Monowai Seamount

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Monowai Seamount
Summit depth 132 metres (433 ft)[1]
Location
Location North of the Kermadec Islands; south of Tonga
Coordinates 25°53′13″S 177°11′17″W / 25.887°S 177.188°W / -25.887; -177.188
Country New Zealand
Geology
Last eruption August 2012

Monowai is a volcanic seamount to the north of New Zealand. It is one of the most active volcanoes in the Kermadec volcanic arc and has erupted many times since 1977.[2][3] Coordinates: 25°53′13″S 177°11′17″W / 25.887°S 177.188°W / -25.887; -177.188

Description[edit]

The summit of Monowai is approximately 132 metres (433 ft)[1] below sea level, considerably above the level of the nearby Tonga and Kermadec Trenches. The summit's position and depth changed between 1998 and 2004, due to a landslide and eruptive regrowth. A 1,500 metres (4,900 ft) deep caldera, 13 by 8 km (8.1 by 5.0 mi), lies 5–15 km (3.1–9.3 mi) NNE of the seamount's main cone.

Monowai was discovered by an aerial survey in 1944. Subsequent surveys showed evidence of significant change - sea discolouration and seismic activity. Studies between 1978 and 2007 showed the summit repeatedly rising and falling.[4]

2010s[edit]

Sonar data from the research ship R/V Sonne showed that between May 14 and June 1–2, 2011 the summit collapsed by as much as 18.8 m (62 ft) and lava flows had raised another area by 79.1 m (260 ft). Additionally a new volcanic cone was created. The R/V Sonne also observed the sea to be a yellowy-green with gas bubbles. Researchers believe that only Vesuvius and Mount St Helens have recorded larger growth rates.[4]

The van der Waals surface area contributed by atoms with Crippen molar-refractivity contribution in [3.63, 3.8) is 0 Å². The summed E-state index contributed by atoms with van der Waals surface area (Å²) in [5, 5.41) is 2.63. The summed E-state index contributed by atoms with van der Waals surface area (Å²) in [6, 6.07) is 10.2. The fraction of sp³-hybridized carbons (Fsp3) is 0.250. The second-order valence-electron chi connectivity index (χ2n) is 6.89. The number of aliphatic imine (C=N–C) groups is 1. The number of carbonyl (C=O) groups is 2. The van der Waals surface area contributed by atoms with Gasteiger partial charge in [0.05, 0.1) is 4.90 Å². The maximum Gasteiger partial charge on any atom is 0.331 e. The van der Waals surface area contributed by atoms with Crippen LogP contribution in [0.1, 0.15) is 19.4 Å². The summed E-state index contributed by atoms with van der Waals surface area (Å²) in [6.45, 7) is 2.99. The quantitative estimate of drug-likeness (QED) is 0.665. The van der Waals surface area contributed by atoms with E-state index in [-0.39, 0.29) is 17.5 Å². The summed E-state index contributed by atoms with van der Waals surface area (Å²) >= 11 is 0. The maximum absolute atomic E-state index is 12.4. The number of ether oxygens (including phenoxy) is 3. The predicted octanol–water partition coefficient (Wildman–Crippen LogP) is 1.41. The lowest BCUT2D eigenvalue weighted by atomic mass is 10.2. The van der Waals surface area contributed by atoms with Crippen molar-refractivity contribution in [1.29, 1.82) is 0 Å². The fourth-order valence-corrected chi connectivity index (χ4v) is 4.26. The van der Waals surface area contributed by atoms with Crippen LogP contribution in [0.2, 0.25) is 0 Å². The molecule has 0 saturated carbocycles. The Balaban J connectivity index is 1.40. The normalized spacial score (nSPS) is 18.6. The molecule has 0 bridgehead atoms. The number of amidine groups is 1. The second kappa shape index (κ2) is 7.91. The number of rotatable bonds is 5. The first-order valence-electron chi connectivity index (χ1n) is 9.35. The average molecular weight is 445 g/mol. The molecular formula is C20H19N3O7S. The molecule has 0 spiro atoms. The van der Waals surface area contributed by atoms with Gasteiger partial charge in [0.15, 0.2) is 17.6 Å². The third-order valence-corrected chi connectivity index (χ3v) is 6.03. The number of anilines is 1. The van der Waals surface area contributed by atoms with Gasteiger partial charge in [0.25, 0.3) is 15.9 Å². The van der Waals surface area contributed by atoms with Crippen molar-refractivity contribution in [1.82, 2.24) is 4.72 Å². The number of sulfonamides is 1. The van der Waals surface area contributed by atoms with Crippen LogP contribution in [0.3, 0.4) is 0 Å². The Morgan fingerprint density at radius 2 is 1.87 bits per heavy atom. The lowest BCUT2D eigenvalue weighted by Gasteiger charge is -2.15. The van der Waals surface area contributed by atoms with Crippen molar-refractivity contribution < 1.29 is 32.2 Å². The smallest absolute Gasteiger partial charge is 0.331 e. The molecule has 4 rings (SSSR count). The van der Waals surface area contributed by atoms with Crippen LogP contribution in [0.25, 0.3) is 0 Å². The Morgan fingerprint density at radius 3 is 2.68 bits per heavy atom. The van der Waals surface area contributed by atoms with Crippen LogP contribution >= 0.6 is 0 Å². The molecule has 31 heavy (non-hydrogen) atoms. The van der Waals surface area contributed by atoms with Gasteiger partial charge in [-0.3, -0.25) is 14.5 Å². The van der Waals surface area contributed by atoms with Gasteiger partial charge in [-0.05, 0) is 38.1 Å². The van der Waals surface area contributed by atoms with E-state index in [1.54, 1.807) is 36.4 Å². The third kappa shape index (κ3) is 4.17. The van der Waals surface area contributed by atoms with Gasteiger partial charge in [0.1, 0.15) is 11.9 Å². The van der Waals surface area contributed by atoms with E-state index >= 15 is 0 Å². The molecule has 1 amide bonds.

In August 2012, a 25,000 km2 (9,700 sq mi) floating raft of pumice was found offshore from New Zealand. It was initially believed to be from Monowai,[5][6] but Monowai was later ruled out as a possible source.[7]

See also[edit]

References[edit]

  1. ^ a b Global Volcanism Program: Monowai Seamount
  2. ^ Global Volcanism Program: Monowai Seamount, eruptive history
  3. ^ David Shukman (13 May 2012). "Rise and fall of underwater volcano revealed". BBC News. Retrieved 2012-05-13. 
  4. ^ a b BBC, News, Science - Environment, Rise and fall of underwater volcano revealed. by David Shukman
  5. ^ Field, Michael; Kirk, Stacey (8 August 2012). "25,000 sq km sea of pumice floats off New Zealand". Stuff.co.nz. Retrieved 2012-08-10. 
  6. ^ "Vast volcanic 'raft' found in Pacific, near New Zealand". BBC News. 10 August 2012. Retrieved 2012-08-10. 
  7. ^ Cooke, Michelle (11 August 2012). "Scientists rock theory on pumice raft". Stuff.co.nz (in English). Retrieved 13 August 2012. 

External links[edit]